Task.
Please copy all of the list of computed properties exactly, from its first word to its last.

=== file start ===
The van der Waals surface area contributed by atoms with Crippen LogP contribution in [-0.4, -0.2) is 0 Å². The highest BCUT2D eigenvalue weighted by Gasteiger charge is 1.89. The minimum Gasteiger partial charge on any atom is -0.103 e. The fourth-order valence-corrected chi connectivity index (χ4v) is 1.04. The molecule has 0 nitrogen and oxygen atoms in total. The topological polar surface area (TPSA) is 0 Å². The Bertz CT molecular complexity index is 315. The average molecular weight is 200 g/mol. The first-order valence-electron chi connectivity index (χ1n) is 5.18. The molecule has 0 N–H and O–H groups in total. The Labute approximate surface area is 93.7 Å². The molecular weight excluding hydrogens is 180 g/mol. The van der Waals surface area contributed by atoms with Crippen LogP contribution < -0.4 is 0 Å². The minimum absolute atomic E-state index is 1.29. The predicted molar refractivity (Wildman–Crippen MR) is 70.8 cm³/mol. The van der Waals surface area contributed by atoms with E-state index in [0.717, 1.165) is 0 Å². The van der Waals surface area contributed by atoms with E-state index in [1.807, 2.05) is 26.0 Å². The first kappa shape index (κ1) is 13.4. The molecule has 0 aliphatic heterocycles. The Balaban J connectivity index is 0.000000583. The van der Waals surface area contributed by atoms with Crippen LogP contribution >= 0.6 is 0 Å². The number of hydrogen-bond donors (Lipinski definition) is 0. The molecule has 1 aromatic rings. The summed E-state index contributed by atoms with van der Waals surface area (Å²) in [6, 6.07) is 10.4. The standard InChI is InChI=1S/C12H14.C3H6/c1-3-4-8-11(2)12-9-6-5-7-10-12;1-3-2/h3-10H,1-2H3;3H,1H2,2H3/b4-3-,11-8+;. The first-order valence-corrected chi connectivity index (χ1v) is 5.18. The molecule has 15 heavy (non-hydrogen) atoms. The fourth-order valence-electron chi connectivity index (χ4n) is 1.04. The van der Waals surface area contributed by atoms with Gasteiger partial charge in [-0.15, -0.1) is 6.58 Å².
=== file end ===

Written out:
The van der Waals surface area contributed by atoms with Crippen LogP contribution in [-0.4, -0.2) is 0 Å². The highest BCUT2D eigenvalue weighted by Gasteiger charge is 1.89. The minimum Gasteiger partial charge on any atom is -0.103 e. The fourth-order valence-corrected chi connectivity index (χ4v) is 1.04. The molecule has 0 nitrogen and oxygen atoms in total. The topological polar surface area (TPSA) is 0 Å². The Bertz CT molecular complexity index is 315. The average molecular weight is 200 g/mol. The first-order valence-electron chi connectivity index (χ1n) is 5.18. The molecule has 0 N–H and O–H groups in total. The Labute approximate surface area is 93.7 Å². The molecular weight excluding hydrogens is 180 g/mol. The van der Waals surface area contributed by atoms with Crippen LogP contribution < -0.4 is 0 Å². The minimum absolute atomic E-state index is 1.29. The predicted molar refractivity (Wildman–Crippen MR) is 70.8 cm³/mol. The van der Waals surface area contributed by atoms with E-state index in [0.717, 1.165) is 0 Å². The van der Waals surface area contributed by atoms with E-state index in [1.807, 2.05) is 26.0 Å². The first kappa shape index (κ1) is 13.4. The molecule has 0 aliphatic heterocycles. The Balaban J connectivity index is 0.000000583. The van der Waals surface area contributed by atoms with Crippen LogP contribution >= 0.6 is 0 Å². The number of hydrogen-bond donors (Lipinski definition) is 0. The molecule has 1 aromatic rings. The summed E-state index contributed by atoms with van der Waals surface area (Å²) in [6, 6.07) is 10.4. The standard InChI is InChI=1S/C12H14.C3H6/c1-3-4-8-11(2)12-9-6-5-7-10-12;1-3-2/h3-10H,1-2H3;3H,1H2,2H3/b4-3-,11-8+;. The first-order valence-corrected chi connectivity index (χ1v) is 5.18. The molecule has 15 heavy (non-hydrogen) atoms. The fourth-order valence-electron chi connectivity index (χ4n) is 1.04. The van der Waals surface area contributed by atoms with Gasteiger partial charge in [-0.15, -0.1) is 6.58 Å².